β-adrenergic signaling is involved in the development of cardiac hypertrophy (CH), justifying the use of β-blockers as a therapy to minimize and postpone the consequences of this disease. Evidence suggests that adenylate cyclase, a downstream effector of the β-adrenergic pathway, might be a therapeutic target. We examined the effects of the anti-epileptic drug carbamazepine (CBZ), an inhibitor of adenylate cyclase. In a murine cardiac hypertrophy model, carbamazepine significantly attenuates isoproteronol (ISO)-induced cardiac hypertrophy. Carbamazepine also has an effect in transverse aortic banding induced cardiac hypertrophy (TAB) (P=0.07). When carbamazepine was given in combination with the antibiotic doxycycline (DOX), which inhibits matrix metalloproteinases (MMPs), therapeutic outcome measured by heart weight-to-body weight and heart weight-to-tibia length ratios was improved compared to either drug alone. Additionally, the combination therapy resulted in an increase in the survival rate over a 56-day period compared to that of untreated mice with cardiac hypertrophy or either drug used alone. Moreover, in support of a role for carbamaze - pine as a β-adrenergic antagonist via cAMP inhibition, a lower heart rate and a lower level of the activated phosphorylated form of the cAMP Response Element-Binding (CREB) were observed in heart extracts from mice treated with carbamazepine. Gene expression analysis identified 19 genes whose expression is significantly altered in treated animals and might be responsible for the added benefit provided by the combination therapy. These results suggest that carbamazepine acts as a β-adrenergic antagonist. Carbamazepine and doxycycline are approved by the US Food and Drug Administration (FDA) as drugs that might complement medications for cardiac hypertrophy or serve as an alternative therapy to traditional β- blockers. Furthermore, these agents reproducibly impact the expression of genes that may serve as additional therapeutic targets in the management of cardiac hypertrophy.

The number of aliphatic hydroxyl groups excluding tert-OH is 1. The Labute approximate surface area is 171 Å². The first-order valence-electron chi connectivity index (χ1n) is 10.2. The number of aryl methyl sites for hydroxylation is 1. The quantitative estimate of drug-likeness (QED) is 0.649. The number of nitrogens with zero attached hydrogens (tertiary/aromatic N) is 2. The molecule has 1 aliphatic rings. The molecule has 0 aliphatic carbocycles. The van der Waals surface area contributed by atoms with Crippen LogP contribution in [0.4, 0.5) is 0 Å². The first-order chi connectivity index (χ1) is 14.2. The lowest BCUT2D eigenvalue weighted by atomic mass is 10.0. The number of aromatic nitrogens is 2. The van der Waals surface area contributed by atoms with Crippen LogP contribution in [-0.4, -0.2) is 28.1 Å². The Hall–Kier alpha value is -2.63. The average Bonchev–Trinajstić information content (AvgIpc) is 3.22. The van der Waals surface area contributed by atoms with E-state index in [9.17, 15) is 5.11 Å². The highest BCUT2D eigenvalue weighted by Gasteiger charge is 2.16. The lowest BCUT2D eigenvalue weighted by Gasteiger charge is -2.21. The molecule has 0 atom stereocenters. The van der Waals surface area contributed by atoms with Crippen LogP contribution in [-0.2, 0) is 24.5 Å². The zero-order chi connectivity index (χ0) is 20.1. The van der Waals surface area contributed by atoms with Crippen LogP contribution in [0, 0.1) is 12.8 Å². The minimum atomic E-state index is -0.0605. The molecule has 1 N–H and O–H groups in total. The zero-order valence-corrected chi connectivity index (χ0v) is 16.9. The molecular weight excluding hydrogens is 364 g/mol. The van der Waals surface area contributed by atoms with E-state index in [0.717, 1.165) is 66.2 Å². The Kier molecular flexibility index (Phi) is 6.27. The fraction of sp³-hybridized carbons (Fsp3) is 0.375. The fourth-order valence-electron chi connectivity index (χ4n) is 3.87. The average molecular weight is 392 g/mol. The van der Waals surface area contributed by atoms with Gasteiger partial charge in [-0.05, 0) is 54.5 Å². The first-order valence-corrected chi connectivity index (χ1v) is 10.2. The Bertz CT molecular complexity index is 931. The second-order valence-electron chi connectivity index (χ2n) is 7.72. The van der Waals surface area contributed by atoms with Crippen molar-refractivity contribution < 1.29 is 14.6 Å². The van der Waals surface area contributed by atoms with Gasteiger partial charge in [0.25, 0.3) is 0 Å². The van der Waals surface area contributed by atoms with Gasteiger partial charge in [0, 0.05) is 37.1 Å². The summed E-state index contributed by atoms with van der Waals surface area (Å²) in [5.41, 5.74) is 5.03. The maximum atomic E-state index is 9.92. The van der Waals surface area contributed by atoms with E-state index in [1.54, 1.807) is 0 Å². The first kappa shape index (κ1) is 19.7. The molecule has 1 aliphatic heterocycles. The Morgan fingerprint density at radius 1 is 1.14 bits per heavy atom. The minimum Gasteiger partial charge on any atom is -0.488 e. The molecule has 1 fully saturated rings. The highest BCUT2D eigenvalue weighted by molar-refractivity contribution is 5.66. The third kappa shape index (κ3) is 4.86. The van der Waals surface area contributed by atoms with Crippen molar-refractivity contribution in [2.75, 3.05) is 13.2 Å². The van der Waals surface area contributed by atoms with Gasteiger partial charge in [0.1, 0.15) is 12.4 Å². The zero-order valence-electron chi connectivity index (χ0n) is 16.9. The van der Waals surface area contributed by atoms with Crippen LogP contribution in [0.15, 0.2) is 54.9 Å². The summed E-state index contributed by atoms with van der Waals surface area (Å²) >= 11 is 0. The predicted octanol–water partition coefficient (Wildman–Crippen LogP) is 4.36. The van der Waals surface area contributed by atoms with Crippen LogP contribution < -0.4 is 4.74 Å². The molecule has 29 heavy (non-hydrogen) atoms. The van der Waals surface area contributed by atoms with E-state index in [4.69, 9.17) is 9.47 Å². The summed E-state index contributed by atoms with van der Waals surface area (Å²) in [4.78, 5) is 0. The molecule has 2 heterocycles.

Cardiac hypertrophy, gene expression, drug repurposing, FDA approved.
Mounir Errami, Division of Translational Research, University of Texas Southwestern Medical Center, 2201 Inwood Road, Dallas, Texas 75390-9185, USA. E-mail: firstname.lastname@example.org
The authors wish to thank
Angela George, Robin Frink, Charles German and
Joe Steninger for excellent technical help, Dr
Wayne Fisher for discussions and comments and
Linda Gunn for administrative assistance. This
work was supported by the P.O’B. Montgomery
Distinguished Chair (HG), the Hudson
Foundation (HG) and National Institute of Health
cardiology fellowship (CLG).
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